Updates to ADBA and AoJ

Douglas Surber douglas.surber at oracle.com
Mon Jun 25 14:47:35 UTC 2018

Here’s the fix to forEach

    public default void forEach(Consumer<? super Column> action) {
      do {
        if (!hasNext()) break;
      } while (true);

I modified iterator() to return this.clone().

    public default Column iterator() {
      return this.clone();

These changes will show up in the next push.

I share your unease about a self iterating mutable, but I think it is useful. It is well defined and easily understood, once one realizes that there is something to understand. It does push the boundaries of the Principle of Least Surprise. Still, I think currying the get method in this way is a good thing. It supports many different access patterns, all of which are used in real apps. Which violates the One Way is Enough guideline, but that is violated as soon as we add both named and indexed access. I don’t know if Column should go into the final version, but I intend to keep it until there is compelling evidence that we should do something else.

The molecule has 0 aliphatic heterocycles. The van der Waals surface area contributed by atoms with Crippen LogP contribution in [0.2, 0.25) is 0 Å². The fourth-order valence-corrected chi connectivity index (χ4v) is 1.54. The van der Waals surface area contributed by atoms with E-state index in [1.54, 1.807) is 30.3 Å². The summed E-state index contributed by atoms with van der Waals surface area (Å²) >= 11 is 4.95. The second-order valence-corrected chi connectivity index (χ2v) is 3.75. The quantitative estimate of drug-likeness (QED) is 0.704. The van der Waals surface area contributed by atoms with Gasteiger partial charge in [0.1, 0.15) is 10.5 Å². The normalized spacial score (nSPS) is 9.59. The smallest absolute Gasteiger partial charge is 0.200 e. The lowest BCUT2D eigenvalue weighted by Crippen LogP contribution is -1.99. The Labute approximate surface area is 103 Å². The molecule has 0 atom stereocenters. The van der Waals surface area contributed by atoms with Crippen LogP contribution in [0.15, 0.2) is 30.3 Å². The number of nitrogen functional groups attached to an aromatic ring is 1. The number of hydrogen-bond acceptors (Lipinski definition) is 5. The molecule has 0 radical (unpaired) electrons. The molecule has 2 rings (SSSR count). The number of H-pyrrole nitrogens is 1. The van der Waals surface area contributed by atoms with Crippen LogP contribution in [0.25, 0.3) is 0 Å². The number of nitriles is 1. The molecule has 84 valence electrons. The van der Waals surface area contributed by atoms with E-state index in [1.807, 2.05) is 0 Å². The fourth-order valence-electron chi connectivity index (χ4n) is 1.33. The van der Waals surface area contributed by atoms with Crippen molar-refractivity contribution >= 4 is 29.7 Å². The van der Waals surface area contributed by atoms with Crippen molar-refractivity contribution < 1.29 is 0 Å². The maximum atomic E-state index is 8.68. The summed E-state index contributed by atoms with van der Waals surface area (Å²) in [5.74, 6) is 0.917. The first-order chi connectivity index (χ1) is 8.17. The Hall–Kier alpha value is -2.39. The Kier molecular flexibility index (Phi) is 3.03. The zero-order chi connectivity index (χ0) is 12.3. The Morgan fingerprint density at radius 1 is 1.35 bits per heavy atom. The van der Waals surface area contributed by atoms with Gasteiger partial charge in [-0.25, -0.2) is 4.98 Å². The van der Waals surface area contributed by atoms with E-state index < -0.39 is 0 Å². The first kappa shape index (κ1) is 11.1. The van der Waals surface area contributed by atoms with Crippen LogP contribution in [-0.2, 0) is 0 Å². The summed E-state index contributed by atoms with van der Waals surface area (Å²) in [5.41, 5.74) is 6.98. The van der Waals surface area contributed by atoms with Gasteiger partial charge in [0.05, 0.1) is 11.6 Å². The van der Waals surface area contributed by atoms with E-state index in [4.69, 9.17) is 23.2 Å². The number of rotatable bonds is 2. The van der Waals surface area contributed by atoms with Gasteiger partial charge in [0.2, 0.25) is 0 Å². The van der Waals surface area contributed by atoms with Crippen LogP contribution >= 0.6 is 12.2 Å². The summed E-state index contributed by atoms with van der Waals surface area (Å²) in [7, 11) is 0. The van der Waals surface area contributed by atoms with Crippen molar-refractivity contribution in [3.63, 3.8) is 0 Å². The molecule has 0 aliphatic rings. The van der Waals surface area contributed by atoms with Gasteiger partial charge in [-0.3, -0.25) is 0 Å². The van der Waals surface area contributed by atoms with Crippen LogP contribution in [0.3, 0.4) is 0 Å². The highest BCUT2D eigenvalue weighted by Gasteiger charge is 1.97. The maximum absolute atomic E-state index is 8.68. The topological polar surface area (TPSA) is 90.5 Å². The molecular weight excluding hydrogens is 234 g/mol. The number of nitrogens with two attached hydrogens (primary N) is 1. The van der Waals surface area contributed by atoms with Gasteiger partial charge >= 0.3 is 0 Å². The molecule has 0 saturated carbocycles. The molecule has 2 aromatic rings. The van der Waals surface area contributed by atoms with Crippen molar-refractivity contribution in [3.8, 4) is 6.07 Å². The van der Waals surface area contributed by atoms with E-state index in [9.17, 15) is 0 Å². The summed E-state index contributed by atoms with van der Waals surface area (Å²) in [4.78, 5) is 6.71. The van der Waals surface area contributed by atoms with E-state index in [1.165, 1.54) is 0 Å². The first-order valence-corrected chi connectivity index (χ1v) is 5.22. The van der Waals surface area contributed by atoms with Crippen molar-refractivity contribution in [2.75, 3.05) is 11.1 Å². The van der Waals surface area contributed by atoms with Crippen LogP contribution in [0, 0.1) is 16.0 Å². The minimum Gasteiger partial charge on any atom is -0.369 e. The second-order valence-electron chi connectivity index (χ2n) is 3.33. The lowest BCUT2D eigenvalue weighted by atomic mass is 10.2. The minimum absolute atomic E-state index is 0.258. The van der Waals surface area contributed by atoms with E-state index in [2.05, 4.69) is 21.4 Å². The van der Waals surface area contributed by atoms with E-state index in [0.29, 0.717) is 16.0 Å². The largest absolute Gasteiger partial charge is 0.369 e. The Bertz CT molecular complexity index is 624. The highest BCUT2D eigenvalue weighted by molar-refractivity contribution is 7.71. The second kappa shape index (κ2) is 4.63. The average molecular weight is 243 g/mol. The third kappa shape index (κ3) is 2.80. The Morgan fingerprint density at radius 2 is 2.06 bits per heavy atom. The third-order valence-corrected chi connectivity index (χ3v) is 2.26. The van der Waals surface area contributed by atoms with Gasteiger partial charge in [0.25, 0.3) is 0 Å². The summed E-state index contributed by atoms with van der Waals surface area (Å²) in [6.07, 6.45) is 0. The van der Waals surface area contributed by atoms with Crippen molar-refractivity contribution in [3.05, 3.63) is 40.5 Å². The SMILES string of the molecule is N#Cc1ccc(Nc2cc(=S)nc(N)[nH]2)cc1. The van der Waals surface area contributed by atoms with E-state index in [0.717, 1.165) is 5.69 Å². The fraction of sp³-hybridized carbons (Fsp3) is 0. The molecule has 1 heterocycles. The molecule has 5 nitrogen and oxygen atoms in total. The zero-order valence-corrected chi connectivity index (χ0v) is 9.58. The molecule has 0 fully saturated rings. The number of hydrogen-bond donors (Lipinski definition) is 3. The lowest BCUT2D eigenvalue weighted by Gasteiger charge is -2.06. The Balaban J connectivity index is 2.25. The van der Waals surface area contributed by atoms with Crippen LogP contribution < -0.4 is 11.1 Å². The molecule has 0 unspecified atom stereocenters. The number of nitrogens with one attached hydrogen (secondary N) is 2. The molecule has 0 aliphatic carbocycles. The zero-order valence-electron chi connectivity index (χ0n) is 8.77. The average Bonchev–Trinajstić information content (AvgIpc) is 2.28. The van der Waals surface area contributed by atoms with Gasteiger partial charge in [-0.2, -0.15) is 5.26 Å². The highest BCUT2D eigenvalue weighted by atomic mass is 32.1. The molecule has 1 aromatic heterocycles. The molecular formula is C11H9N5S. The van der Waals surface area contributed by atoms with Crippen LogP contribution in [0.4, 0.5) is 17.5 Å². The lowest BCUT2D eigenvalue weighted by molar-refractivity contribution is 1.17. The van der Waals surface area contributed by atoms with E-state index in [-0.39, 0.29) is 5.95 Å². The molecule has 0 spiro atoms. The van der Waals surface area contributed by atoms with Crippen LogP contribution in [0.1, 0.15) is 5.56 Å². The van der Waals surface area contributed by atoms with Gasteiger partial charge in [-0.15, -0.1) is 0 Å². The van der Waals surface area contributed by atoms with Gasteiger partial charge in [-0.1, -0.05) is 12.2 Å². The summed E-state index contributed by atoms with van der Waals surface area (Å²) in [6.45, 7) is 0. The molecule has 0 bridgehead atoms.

By all means I want to hear everyone’s feed back on this change.


> On Jun 25, 2018, at 4:40 AM, Mark Rotteveel <mark at lawinegevaar.nl> wrote:
> Douglas,
> On the asyncjdbc-dev mailing list, Alexander Kjäll pointed out that the Result.Column.forEach() fails to move the iterator forward, which means it results in an infinite loop.
> You may want to consider not overriding the default method from the Iterable interface, but I think the mutable self-iteration causes problems here.
> Related to that, I'm not entirely sure I like the fact that this is a self-iterating mutable. I fear that - especially in an asynchronous context - this can result in hard to diagnose bugs, also the fact that without explicit action this is only-once iterable maybe confusing as well.
> Mark
> -- 
> Mark Rotteveel

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